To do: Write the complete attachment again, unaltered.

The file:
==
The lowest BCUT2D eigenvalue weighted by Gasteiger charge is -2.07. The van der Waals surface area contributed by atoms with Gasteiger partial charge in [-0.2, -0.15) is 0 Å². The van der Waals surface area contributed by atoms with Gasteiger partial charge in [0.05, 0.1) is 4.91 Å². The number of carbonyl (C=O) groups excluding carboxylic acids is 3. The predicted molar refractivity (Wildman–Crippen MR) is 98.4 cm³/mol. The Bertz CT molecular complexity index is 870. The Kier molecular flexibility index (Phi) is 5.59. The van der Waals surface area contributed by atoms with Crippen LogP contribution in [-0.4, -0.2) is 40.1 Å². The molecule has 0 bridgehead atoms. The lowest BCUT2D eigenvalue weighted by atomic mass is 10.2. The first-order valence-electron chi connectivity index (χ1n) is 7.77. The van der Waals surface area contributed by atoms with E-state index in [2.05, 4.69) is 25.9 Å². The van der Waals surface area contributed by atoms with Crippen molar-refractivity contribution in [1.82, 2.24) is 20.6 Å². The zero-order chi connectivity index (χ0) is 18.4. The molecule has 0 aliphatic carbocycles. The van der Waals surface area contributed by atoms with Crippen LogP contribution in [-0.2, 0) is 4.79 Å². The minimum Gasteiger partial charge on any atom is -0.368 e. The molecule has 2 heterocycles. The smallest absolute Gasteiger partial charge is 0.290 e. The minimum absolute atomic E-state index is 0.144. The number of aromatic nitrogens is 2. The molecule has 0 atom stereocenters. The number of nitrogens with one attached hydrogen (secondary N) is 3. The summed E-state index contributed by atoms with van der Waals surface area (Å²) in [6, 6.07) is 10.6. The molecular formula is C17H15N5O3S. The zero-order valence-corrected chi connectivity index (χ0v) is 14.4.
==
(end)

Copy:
The lowest BCUT2D eigenvalue weighted by Gasteiger charge is -2.07. The van der Waals surface area contributed by atoms with Gasteiger partial charge in [-0.2, -0.15) is 0 Å². The van der Waals surface area contributed by atoms with Gasteiger partial charge in [0.05, 0.1) is 4.91 Å². The number of carbonyl (C=O) groups excluding carboxylic acids is 3. The predicted molar refractivity (Wildman–Crippen MR) is 98.4 cm³/mol. The Bertz CT molecular complexity index is 870. The Kier molecular flexibility index (Phi) is 5.59. The van der Waals surface area contributed by atoms with Crippen LogP contribution in [-0.4, -0.2) is 40.1 Å². The molecule has 0 bridgehead atoms. The lowest BCUT2D eigenvalue weighted by atomic mass is 10.2. The first-order valence-electron chi connectivity index (χ1n) is 7.77. The van der Waals surface area contributed by atoms with E-state index in [2.05, 4.69) is 25.9 Å². The van der Waals surface area contributed by atoms with Crippen molar-refractivity contribution in [1.82, 2.24) is 20.6 Å². The zero-order chi connectivity index (χ0) is 18.4. The molecule has 0 aliphatic carbocycles. The van der Waals surface area contributed by atoms with Crippen LogP contribution in [-0.2, 0) is 4.79 Å². The minimum Gasteiger partial charge on any atom is -0.368 e. The molecule has 2 heterocycles. The smallest absolute Gasteiger partial charge is 0.290 e. The minimum absolute atomic E-state index is 0.144. The number of aromatic nitrogens is 2. The molecule has 0 atom stereocenters. The number of nitrogens with one attached hydrogen (secondary N) is 3. The summed E-state index contributed by atoms with van der Waals surface area (Å²) in [6, 6.07) is 10.6. The molecular formula is C17H15N5O3S. The zero-order valence-corrected chi connectivity index (χ0v) is 14.4.